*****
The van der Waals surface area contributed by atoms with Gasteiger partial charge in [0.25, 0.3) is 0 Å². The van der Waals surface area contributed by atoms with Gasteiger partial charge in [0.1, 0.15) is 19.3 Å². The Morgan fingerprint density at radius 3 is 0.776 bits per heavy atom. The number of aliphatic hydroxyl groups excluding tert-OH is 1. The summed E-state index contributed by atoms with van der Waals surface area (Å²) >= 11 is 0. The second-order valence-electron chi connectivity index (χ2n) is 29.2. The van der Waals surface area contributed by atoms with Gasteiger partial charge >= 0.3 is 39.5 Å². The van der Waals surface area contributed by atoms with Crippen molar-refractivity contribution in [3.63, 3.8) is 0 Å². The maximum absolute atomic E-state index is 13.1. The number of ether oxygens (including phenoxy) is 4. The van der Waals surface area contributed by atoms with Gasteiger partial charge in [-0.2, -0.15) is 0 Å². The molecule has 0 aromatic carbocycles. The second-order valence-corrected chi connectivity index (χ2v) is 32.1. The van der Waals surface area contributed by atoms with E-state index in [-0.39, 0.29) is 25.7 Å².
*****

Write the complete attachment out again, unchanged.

The van der Waals surface area contributed by atoms with Gasteiger partial charge in [0.25, 0.3) is 0 Å². The van der Waals surface area contributed by atoms with Gasteiger partial charge in [0.1, 0.15) is 19.3 Å². The Morgan fingerprint density at radius 3 is 0.776 bits per heavy atom. The number of aliphatic hydroxyl groups excluding tert-OH is 1. The summed E-state index contributed by atoms with van der Waals surface area (Å²) >= 11 is 0. The second-order valence-electron chi connectivity index (χ2n) is 29.2. The van der Waals surface area contributed by atoms with Gasteiger partial charge >= 0.3 is 39.5 Å². The van der Waals surface area contributed by atoms with Crippen molar-refractivity contribution in [3.63, 3.8) is 0 Å². The maximum absolute atomic E-state index is 13.1. The number of ether oxygens (including phenoxy) is 4. The van der Waals surface area contributed by atoms with Gasteiger partial charge in [-0.2, -0.15) is 0 Å². The molecule has 0 aromatic carbocycles. The second-order valence-corrected chi connectivity index (χ2v) is 32.1. The van der Waals surface area contributed by atoms with E-state index in [-0.39, 0.29) is 25.7 Å².